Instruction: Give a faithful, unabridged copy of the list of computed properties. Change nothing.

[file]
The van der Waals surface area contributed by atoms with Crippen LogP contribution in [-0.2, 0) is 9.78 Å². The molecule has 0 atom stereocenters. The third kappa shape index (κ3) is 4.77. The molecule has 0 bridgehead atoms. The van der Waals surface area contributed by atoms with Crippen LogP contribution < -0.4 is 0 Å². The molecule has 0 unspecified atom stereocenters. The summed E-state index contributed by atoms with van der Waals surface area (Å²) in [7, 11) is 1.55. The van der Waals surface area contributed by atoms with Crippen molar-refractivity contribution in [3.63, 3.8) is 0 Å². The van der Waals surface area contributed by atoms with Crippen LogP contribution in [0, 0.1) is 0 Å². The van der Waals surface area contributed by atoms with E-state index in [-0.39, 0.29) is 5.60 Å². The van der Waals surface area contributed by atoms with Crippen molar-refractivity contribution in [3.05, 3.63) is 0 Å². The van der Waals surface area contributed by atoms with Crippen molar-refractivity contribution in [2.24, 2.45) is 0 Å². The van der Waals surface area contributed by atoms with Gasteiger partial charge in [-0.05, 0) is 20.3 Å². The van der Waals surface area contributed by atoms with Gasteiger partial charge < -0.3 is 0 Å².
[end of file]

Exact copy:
The van der Waals surface area contributed by atoms with Crippen LogP contribution in [-0.2, 0) is 9.78 Å². The molecule has 0 atom stereocenters. The third kappa shape index (κ3) is 4.77. The molecule has 0 bridgehead atoms. The van der Waals surface area contributed by atoms with Crippen LogP contribution < -0.4 is 0 Å². The molecule has 0 unspecified atom stereocenters. The summed E-state index contributed by atoms with van der Waals surface area (Å²) in [7, 11) is 1.55. The van der Waals surface area contributed by atoms with Crippen molar-refractivity contribution in [3.63, 3.8) is 0 Å². The van der Waals surface area contributed by atoms with Crippen LogP contribution in [0, 0.1) is 0 Å². The van der Waals surface area contributed by atoms with E-state index in [-0.39, 0.29) is 5.60 Å². The van der Waals surface area contributed by atoms with Crippen molar-refractivity contribution in [3.05, 3.63) is 0 Å². The van der Waals surface area contributed by atoms with Crippen molar-refractivity contribution in [2.24, 2.45) is 0 Å². The van der Waals surface area contributed by atoms with Gasteiger partial charge in [-0.05, 0) is 20.3 Å². The van der Waals surface area contributed by atoms with Gasteiger partial charge < -0.3 is 0 Å².